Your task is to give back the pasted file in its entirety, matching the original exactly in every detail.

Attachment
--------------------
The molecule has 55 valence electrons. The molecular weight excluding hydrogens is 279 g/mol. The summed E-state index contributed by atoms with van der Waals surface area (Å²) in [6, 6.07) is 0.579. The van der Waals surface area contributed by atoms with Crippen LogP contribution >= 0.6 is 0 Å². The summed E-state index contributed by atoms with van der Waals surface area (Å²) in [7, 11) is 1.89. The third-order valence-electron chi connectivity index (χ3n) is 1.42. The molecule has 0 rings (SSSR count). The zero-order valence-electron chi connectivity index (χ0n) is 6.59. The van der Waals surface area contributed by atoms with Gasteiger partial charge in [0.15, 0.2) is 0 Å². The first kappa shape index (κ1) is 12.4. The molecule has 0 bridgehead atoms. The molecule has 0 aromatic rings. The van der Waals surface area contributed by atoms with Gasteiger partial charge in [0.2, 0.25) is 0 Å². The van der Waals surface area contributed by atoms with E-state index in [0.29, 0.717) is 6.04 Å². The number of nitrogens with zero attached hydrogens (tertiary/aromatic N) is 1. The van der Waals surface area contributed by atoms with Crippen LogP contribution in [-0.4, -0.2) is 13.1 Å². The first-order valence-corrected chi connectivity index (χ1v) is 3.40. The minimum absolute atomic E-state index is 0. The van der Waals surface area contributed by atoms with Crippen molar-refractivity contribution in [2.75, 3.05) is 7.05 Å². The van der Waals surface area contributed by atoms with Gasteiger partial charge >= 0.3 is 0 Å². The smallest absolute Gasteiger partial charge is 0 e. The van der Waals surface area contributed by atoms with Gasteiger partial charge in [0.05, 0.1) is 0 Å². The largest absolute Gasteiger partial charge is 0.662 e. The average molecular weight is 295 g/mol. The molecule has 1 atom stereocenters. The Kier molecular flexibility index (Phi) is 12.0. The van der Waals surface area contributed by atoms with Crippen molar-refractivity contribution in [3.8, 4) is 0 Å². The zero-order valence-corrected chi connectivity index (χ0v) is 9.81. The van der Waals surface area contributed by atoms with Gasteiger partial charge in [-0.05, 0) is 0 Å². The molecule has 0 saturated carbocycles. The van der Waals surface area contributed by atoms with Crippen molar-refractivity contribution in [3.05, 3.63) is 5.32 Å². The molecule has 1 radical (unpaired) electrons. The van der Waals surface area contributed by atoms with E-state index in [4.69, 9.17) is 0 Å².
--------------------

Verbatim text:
The molecule has 55 valence electrons. The molecular weight excluding hydrogens is 279 g/mol. The summed E-state index contributed by atoms with van der Waals surface area (Å²) in [6, 6.07) is 0.579. The van der Waals surface area contributed by atoms with Crippen LogP contribution >= 0.6 is 0 Å². The summed E-state index contributed by atoms with van der Waals surface area (Å²) in [7, 11) is 1.89. The third-order valence-electron chi connectivity index (χ3n) is 1.42. The molecule has 0 rings (SSSR count). The zero-order valence-electron chi connectivity index (χ0n) is 6.59. The van der Waals surface area contributed by atoms with Gasteiger partial charge in [0.15, 0.2) is 0 Å². The first kappa shape index (κ1) is 12.4. The molecule has 0 bridgehead atoms. The molecule has 0 aromatic rings. The van der Waals surface area contributed by atoms with Gasteiger partial charge in [0.2, 0.25) is 0 Å². The van der Waals surface area contributed by atoms with E-state index in [0.29, 0.717) is 6.04 Å². The number of nitrogens with zero attached hydrogens (tertiary/aromatic N) is 1. The van der Waals surface area contributed by atoms with Crippen LogP contribution in [-0.4, -0.2) is 13.1 Å². The first-order valence-corrected chi connectivity index (χ1v) is 3.40. The minimum absolute atomic E-state index is 0. The van der Waals surface area contributed by atoms with Crippen molar-refractivity contribution in [2.75, 3.05) is 7.05 Å². The van der Waals surface area contributed by atoms with Gasteiger partial charge >= 0.3 is 0 Å². The smallest absolute Gasteiger partial charge is 0 e. The van der Waals surface area contributed by atoms with Gasteiger partial charge in [0.05, 0.1) is 0 Å². The largest absolute Gasteiger partial charge is 0.662 e. The average molecular weight is 295 g/mol. The molecule has 1 atom stereocenters. The Kier molecular flexibility index (Phi) is 12.0. The van der Waals surface area contributed by atoms with Crippen molar-refractivity contribution in [3.8, 4) is 0 Å². The zero-order valence-corrected chi connectivity index (χ0v) is 9.81. The van der Waals surface area contributed by atoms with Gasteiger partial charge in [-0.05, 0) is 0 Å². The molecule has 0 saturated carbocycles. The van der Waals surface area contributed by atoms with Crippen molar-refractivity contribution in [3.05, 3.63) is 5.32 Å². The molecule has 1 radical (unpaired) electrons. The van der Waals surface area contributed by atoms with E-state index in [4.69, 9.17) is 0 Å².